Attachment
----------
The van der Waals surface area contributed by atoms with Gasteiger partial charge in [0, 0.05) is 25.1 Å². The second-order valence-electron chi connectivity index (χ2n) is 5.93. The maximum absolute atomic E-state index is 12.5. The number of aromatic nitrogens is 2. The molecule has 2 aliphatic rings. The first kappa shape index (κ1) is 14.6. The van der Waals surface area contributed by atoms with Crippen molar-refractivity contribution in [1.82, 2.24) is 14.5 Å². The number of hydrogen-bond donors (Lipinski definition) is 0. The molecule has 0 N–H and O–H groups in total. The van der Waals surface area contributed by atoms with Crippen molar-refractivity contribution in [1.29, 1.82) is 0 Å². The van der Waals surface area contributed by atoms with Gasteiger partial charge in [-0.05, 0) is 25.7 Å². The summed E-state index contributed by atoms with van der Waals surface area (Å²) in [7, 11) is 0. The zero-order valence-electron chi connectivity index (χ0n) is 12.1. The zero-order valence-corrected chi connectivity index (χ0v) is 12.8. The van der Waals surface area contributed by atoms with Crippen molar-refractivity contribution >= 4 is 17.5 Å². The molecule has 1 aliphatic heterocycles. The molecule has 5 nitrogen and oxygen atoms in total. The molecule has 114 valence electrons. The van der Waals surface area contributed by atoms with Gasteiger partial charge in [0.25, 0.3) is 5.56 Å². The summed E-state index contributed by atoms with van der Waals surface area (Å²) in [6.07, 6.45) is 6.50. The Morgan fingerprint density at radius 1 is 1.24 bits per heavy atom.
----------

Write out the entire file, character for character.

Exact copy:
The van der Waals surface area contributed by atoms with Gasteiger partial charge in [0, 0.05) is 25.1 Å². The second-order valence-electron chi connectivity index (χ2n) is 5.93. The maximum absolute atomic E-state index is 12.5. The number of aromatic nitrogens is 2. The molecule has 2 aliphatic rings. The first kappa shape index (κ1) is 14.6. The van der Waals surface area contributed by atoms with Crippen molar-refractivity contribution in [1.82, 2.24) is 14.5 Å². The number of hydrogen-bond donors (Lipinski definition) is 0. The molecule has 0 N–H and O–H groups in total. The van der Waals surface area contributed by atoms with Crippen molar-refractivity contribution in [1.29, 1.82) is 0 Å². The van der Waals surface area contributed by atoms with Gasteiger partial charge in [-0.05, 0) is 25.7 Å². The summed E-state index contributed by atoms with van der Waals surface area (Å²) in [7, 11) is 0. The zero-order valence-electron chi connectivity index (χ0n) is 12.1. The zero-order valence-corrected chi connectivity index (χ0v) is 12.8. The van der Waals surface area contributed by atoms with Crippen molar-refractivity contribution >= 4 is 17.5 Å². The molecule has 1 aliphatic heterocycles. The molecule has 5 nitrogen and oxygen atoms in total. The molecule has 114 valence electrons. The van der Waals surface area contributed by atoms with Gasteiger partial charge in [0.25, 0.3) is 5.56 Å². The summed E-state index contributed by atoms with van der Waals surface area (Å²) in [6.07, 6.45) is 6.50. The Morgan fingerprint density at radius 1 is 1.24 bits per heavy atom.